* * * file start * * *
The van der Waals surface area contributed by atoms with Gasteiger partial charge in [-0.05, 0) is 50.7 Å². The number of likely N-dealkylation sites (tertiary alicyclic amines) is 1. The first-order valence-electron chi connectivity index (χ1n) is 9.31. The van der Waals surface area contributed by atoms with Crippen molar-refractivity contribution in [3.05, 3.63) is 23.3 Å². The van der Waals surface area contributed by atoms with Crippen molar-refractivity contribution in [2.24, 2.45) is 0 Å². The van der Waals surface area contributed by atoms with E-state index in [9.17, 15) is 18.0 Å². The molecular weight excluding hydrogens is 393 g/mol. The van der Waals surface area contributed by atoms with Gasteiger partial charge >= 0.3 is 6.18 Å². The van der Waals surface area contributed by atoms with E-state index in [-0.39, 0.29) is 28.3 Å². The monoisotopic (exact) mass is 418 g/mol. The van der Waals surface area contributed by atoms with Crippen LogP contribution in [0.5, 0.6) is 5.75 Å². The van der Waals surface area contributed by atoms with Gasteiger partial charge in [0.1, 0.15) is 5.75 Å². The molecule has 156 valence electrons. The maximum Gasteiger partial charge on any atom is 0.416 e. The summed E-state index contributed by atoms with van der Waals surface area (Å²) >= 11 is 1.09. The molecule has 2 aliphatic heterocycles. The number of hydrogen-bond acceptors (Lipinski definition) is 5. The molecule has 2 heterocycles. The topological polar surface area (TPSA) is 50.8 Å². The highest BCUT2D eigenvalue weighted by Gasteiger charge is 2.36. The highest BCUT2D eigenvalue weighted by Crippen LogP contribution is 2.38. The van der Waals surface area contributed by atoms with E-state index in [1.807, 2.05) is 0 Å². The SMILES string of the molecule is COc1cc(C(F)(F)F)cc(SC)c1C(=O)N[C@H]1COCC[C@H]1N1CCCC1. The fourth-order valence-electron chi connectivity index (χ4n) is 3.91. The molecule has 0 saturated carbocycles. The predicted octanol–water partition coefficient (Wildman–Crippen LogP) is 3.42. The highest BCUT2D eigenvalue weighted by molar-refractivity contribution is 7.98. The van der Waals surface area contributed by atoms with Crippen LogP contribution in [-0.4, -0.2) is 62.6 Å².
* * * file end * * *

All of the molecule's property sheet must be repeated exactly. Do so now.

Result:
The van der Waals surface area contributed by atoms with Gasteiger partial charge in [-0.05, 0) is 50.7 Å². The number of likely N-dealkylation sites (tertiary alicyclic amines) is 1. The first-order valence-electron chi connectivity index (χ1n) is 9.31. The van der Waals surface area contributed by atoms with Crippen molar-refractivity contribution in [3.05, 3.63) is 23.3 Å². The van der Waals surface area contributed by atoms with Crippen molar-refractivity contribution in [2.24, 2.45) is 0 Å². The van der Waals surface area contributed by atoms with E-state index in [9.17, 15) is 18.0 Å². The molecular weight excluding hydrogens is 393 g/mol. The van der Waals surface area contributed by atoms with Gasteiger partial charge >= 0.3 is 6.18 Å². The van der Waals surface area contributed by atoms with E-state index in [-0.39, 0.29) is 28.3 Å². The monoisotopic (exact) mass is 418 g/mol. The van der Waals surface area contributed by atoms with Crippen LogP contribution in [0.5, 0.6) is 5.75 Å². The van der Waals surface area contributed by atoms with Gasteiger partial charge in [0.1, 0.15) is 5.75 Å². The molecule has 156 valence electrons. The maximum Gasteiger partial charge on any atom is 0.416 e. The summed E-state index contributed by atoms with van der Waals surface area (Å²) >= 11 is 1.09. The molecule has 2 aliphatic heterocycles. The number of hydrogen-bond acceptors (Lipinski definition) is 5. The molecule has 2 heterocycles. The topological polar surface area (TPSA) is 50.8 Å². The highest BCUT2D eigenvalue weighted by Gasteiger charge is 2.36. The highest BCUT2D eigenvalue weighted by Crippen LogP contribution is 2.38. The van der Waals surface area contributed by atoms with E-state index in [1.807, 2.05) is 0 Å². The SMILES string of the molecule is COc1cc(C(F)(F)F)cc(SC)c1C(=O)N[C@H]1COCC[C@H]1N1CCCC1. The fourth-order valence-electron chi connectivity index (χ4n) is 3.91. The molecule has 0 saturated carbocycles. The predicted octanol–water partition coefficient (Wildman–Crippen LogP) is 3.42. The highest BCUT2D eigenvalue weighted by molar-refractivity contribution is 7.98. The van der Waals surface area contributed by atoms with Crippen LogP contribution in [-0.4, -0.2) is 62.6 Å².